Cary Man Says Subdivision Is Preventing Him From Flying Patriotic Colors
Posted June 26, 2000
CARY — Most people are proud to fly the Stars and Stripes during the Fourth of July holiday. One Cary man says his neighborhood is not allowing him to fly the American flag outside his house.
Al Martin recently retired from the National Guard. He believes 20 years of military service gives him the right to display the American flag in his front yard without any flack from the Williamsburg Commons Neighborhood Association.
"It's the flag, a symbol of our country," Martin says. "I think what we're doing is we're legislating out of our civil rights and civil liberties. That's my feeling."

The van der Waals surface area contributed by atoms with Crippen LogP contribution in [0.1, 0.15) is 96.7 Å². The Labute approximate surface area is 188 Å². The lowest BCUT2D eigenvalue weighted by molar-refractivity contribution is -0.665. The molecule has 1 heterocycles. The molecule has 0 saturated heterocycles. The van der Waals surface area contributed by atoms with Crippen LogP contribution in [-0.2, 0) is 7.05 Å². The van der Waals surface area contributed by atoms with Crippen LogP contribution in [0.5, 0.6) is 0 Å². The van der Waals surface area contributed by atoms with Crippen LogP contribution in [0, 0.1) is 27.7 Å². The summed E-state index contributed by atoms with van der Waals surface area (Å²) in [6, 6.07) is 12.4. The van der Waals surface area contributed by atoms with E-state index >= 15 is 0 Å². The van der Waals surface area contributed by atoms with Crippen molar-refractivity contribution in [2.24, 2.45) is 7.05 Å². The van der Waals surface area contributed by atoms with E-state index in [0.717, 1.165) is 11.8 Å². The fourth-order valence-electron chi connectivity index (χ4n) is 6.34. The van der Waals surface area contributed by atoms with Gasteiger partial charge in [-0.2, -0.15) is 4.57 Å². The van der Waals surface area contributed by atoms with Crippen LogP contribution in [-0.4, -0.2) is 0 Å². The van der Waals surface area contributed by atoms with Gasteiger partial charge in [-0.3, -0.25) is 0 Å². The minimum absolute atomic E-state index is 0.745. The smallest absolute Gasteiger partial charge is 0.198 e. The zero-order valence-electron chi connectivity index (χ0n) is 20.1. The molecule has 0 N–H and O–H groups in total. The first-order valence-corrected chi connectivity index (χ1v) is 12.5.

The neighborhood association says flags of any kind are not permitted in the front yard, only on the side or in the back.
Billy Yarborough has lived in the neighborhood for ten years. He says the neighborhood is patterned, right down to the window shutters and street signs, after colonial Williamsburg. He says the strict covenants are for that reason.
"It's the only way to maintain it," Yarborough says. "I'm not going to wake up tomorrow and see a red roof across. I'm not going to see a pink house tomorrow."
Martin says he did not ask permission to display the flag because he feels he does not have to.
Yarborough says he did not think the situation would go to court because Martin's house is up for sale.